Winnie’s journals range from 180 USD to 280 USD, and her jewellery sell from between 38 USD to 190 USD.

Additionally, she also creates trinket boxes which cost about 400 USD each.


No regrets

“I started this without knowing where it would lead, and I have no regrets.

“I believe that if you have enough passion and if you want to do something enough, you will make it happen.

“I know a lot of jewellery artists that have two jobs. Some people may think it’s tiring, but all they’re doing is trying to make it happen,” she said.



Legend ⬅️⬅️⬅️SWIPE After many days of hard travel, dodging attacks from the black army and riding her battle horse to the point of exhaustion, Aria finally reaches the hidden gates of the last Elven outpost in the Land of Man. And just in time for the winter solstice, her last chance this Earth year. According to the legend in the Book of Drago, it has been foreseen that ‘on the days of Earth’s Equinox and Earth’s Solstice, the last Dragonrider will be found’. The legend did not however mention at which Earth year this would occur. Aria heaved a sigh of hopelessness. After close to a century cursed with the task of finding this Dragonrider amongst the Elves, she had mostly lost all hope in finding him … or her. The final battle between the Dark and the Light is nearing, she can feel it in her bones. If the last Dragonrider cannot be found to make the company of Eight, Light will most certainly lose, and Dark would rule the Land of Man for another 1000 years. With that, she shimmered through the barriers at the gates and begins her search for the elusive rider, their only hope from total annihilation. Materials used : paint, patina, metal components, leadfree solder, vintage clock gears, metal chain, bead and finishing medium. Size : Palmsize, 5 x 3.5 inches Pages : Brown Craft 120g paper, 200 pages counted both sides Covers : Mdf Spine : Bare Thread : Waxed Irish Linen Thread, Olive Style : Coptic Stitch Comes with a bookmarker and in a handmade box. *Find this and other items at #artisancraft #handmadebooks #book #alteredbook #blankjournal #fantasy #Steampunk #Elvenlore #dragon #assemblageart #mixedmedia #luthienthye #etsy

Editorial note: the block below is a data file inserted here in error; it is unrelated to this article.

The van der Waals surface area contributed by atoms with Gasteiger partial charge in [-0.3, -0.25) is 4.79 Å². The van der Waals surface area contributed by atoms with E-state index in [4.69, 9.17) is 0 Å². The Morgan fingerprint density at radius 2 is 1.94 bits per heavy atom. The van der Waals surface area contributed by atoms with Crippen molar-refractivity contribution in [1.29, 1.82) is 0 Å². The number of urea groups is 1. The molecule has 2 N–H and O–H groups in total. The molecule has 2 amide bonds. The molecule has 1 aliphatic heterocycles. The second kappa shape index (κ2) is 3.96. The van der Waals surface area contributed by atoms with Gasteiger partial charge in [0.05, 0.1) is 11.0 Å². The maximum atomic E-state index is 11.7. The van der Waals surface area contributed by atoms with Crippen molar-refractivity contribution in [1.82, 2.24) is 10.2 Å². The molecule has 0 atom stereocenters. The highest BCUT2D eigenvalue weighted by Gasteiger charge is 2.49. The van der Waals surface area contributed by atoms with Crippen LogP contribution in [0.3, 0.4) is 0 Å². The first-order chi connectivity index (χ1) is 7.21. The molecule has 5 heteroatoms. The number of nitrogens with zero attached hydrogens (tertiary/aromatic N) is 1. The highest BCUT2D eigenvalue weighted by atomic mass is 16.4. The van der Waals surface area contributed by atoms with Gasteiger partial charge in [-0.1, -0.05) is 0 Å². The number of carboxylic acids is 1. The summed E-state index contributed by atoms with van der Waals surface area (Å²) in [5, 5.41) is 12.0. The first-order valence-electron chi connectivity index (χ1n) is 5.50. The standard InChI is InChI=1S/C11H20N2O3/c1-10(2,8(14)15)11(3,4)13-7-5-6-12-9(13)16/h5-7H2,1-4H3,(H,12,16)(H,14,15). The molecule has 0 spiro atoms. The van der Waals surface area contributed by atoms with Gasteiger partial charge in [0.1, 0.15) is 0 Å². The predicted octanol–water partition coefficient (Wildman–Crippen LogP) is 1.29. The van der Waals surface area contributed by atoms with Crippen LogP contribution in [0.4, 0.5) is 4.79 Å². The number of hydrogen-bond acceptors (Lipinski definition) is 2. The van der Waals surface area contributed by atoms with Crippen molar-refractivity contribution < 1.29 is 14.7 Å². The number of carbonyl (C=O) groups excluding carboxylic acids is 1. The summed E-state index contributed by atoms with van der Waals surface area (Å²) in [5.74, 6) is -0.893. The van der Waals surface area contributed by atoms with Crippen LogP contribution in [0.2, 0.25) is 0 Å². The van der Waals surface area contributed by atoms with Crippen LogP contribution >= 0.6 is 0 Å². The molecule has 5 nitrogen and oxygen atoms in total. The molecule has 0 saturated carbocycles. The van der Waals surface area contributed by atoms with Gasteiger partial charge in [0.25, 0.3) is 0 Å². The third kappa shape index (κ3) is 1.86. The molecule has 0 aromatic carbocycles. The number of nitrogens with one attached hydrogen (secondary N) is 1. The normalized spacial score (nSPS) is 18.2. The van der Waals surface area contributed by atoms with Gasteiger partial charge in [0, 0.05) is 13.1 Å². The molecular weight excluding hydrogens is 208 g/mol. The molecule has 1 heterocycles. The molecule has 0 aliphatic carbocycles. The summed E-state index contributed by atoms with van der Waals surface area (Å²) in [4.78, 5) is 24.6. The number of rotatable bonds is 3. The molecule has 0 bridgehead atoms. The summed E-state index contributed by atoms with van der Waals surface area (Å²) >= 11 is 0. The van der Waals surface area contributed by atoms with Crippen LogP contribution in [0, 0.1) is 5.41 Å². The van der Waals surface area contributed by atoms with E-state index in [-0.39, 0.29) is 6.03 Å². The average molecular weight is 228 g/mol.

A post shared by LuthienThye / MixedMediaArtist (@luthienthye) on


The Eye #wip #mixedmedia #assemblage #Steampunk

A post shared by LuthienThye / MixedMediaArtist (@luthienthye) on

Winnie added that when you have a creative outlet, it feeds your soul and nurtures your imagination.

“Before I started, I felt like a clogged pipe. I just needed to force some water through and let it all out.

“The key is to be determined and never give up.”

To purchase Winnie’s beautiful creations (cause she's super talented and Malaysians should support her), head on over to her social media pages.

You can check out her works via InstagramEtsy or Pinterest.